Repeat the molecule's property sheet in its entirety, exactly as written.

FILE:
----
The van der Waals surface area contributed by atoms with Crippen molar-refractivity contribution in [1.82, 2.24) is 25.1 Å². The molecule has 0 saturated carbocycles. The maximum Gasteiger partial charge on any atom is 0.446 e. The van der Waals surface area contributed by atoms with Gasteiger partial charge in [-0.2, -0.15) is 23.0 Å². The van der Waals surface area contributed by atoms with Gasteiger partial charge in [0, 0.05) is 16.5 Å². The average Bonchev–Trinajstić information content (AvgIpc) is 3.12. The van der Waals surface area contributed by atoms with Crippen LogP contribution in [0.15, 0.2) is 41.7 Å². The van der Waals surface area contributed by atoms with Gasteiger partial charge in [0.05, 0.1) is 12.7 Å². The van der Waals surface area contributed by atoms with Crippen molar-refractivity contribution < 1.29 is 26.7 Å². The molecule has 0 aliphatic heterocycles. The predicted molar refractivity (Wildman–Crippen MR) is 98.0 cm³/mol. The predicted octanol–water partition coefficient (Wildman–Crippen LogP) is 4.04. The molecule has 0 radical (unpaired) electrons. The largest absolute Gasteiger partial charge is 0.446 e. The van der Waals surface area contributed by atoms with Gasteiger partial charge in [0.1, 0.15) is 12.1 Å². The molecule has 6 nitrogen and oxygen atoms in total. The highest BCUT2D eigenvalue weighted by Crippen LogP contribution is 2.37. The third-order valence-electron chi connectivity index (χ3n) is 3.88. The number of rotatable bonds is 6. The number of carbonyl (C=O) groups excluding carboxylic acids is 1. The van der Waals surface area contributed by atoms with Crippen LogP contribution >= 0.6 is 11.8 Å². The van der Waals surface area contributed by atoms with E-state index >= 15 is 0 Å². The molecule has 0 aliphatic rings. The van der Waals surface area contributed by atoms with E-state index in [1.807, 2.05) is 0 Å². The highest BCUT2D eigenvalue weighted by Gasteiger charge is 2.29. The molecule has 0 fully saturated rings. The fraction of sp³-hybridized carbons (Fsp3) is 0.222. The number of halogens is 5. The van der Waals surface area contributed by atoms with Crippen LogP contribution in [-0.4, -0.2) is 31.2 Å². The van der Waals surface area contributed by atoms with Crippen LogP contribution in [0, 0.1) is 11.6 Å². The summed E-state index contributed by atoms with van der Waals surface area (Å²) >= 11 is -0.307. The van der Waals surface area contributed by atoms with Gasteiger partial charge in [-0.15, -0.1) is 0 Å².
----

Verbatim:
The van der Waals surface area contributed by atoms with Crippen molar-refractivity contribution in [1.82, 2.24) is 25.1 Å². The molecule has 0 saturated carbocycles. The maximum Gasteiger partial charge on any atom is 0.446 e. The van der Waals surface area contributed by atoms with Gasteiger partial charge in [-0.2, -0.15) is 23.0 Å². The van der Waals surface area contributed by atoms with Gasteiger partial charge in [0, 0.05) is 16.5 Å². The average Bonchev–Trinajstić information content (AvgIpc) is 3.12. The van der Waals surface area contributed by atoms with Crippen LogP contribution in [0.15, 0.2) is 41.7 Å². The van der Waals surface area contributed by atoms with Gasteiger partial charge in [0.05, 0.1) is 12.7 Å². The van der Waals surface area contributed by atoms with Crippen molar-refractivity contribution < 1.29 is 26.7 Å². The molecule has 0 aliphatic heterocycles. The predicted molar refractivity (Wildman–Crippen MR) is 98.0 cm³/mol. The predicted octanol–water partition coefficient (Wildman–Crippen LogP) is 4.04. The molecule has 0 radical (unpaired) electrons. The largest absolute Gasteiger partial charge is 0.446 e. The van der Waals surface area contributed by atoms with Gasteiger partial charge in [0.1, 0.15) is 12.1 Å². The molecule has 6 nitrogen and oxygen atoms in total. The highest BCUT2D eigenvalue weighted by Crippen LogP contribution is 2.37. The third-order valence-electron chi connectivity index (χ3n) is 3.88. The number of rotatable bonds is 6. The number of carbonyl (C=O) groups excluding carboxylic acids is 1. The van der Waals surface area contributed by atoms with Crippen LogP contribution >= 0.6 is 11.8 Å². The van der Waals surface area contributed by atoms with E-state index >= 15 is 0 Å². The molecule has 0 aliphatic rings. The van der Waals surface area contributed by atoms with E-state index in [1.807, 2.05) is 0 Å². The highest BCUT2D eigenvalue weighted by Gasteiger charge is 2.29. The molecule has 0 fully saturated rings. The fraction of sp³-hybridized carbons (Fsp3) is 0.222. The number of halogens is 5. The van der Waals surface area contributed by atoms with Crippen LogP contribution in [-0.4, -0.2) is 31.2 Å². The van der Waals surface area contributed by atoms with Crippen LogP contribution in [0, 0.1) is 11.6 Å². The summed E-state index contributed by atoms with van der Waals surface area (Å²) >= 11 is -0.307. The van der Waals surface area contributed by atoms with Gasteiger partial charge in [-0.15, -0.1) is 0 Å².